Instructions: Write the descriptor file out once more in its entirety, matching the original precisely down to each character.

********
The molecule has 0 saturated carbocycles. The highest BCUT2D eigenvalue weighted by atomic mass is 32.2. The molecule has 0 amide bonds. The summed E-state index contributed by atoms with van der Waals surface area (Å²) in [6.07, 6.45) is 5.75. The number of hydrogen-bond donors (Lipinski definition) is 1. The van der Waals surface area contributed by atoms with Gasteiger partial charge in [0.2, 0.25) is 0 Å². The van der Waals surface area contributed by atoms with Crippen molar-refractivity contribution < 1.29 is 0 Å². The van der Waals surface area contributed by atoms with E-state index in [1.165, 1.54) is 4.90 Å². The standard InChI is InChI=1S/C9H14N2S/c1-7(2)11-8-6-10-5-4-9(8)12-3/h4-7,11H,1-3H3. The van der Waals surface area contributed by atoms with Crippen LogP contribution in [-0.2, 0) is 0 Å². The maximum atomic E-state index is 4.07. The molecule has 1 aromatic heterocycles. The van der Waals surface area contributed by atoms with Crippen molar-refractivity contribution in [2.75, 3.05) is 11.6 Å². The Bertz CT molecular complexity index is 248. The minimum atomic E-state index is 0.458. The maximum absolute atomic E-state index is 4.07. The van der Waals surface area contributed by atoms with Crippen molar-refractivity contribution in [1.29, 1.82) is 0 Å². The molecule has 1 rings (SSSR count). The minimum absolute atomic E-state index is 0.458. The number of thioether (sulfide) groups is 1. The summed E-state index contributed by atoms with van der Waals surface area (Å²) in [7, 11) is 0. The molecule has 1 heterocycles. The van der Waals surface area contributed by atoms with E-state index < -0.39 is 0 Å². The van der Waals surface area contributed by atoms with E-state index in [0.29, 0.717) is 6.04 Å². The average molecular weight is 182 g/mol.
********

The molecule has 0 saturated carbocycles. The highest BCUT2D eigenvalue weighted by atomic mass is 32.2. The molecule has 0 amide bonds. The summed E-state index contributed by atoms with van der Waals surface area (Å²) in [6.07, 6.45) is 5.75. The number of hydrogen-bond donors (Lipinski definition) is 1. The van der Waals surface area contributed by atoms with Gasteiger partial charge in [0.2, 0.25) is 0 Å². The van der Waals surface area contributed by atoms with Crippen molar-refractivity contribution < 1.29 is 0 Å². The van der Waals surface area contributed by atoms with E-state index in [1.165, 1.54) is 4.90 Å². The standard InChI is InChI=1S/C9H14N2S/c1-7(2)11-8-6-10-5-4-9(8)12-3/h4-7,11H,1-3H3. The van der Waals surface area contributed by atoms with Crippen LogP contribution in [-0.2, 0) is 0 Å². The maximum atomic E-state index is 4.07. The molecule has 1 aromatic heterocycles. The van der Waals surface area contributed by atoms with Crippen molar-refractivity contribution in [2.75, 3.05) is 11.6 Å². The Bertz CT molecular complexity index is 248. The minimum atomic E-state index is 0.458. The maximum absolute atomic E-state index is 4.07. The van der Waals surface area contributed by atoms with Crippen molar-refractivity contribution in [1.29, 1.82) is 0 Å². The molecule has 1 rings (SSSR count). The minimum absolute atomic E-state index is 0.458. The number of thioether (sulfide) groups is 1. The summed E-state index contributed by atoms with van der Waals surface area (Å²) in [7, 11) is 0. The molecule has 1 heterocycles. The van der Waals surface area contributed by atoms with E-state index < -0.39 is 0 Å². The van der Waals surface area contributed by atoms with E-state index in [0.29, 0.717) is 6.04 Å². The average molecular weight is 182 g/mol.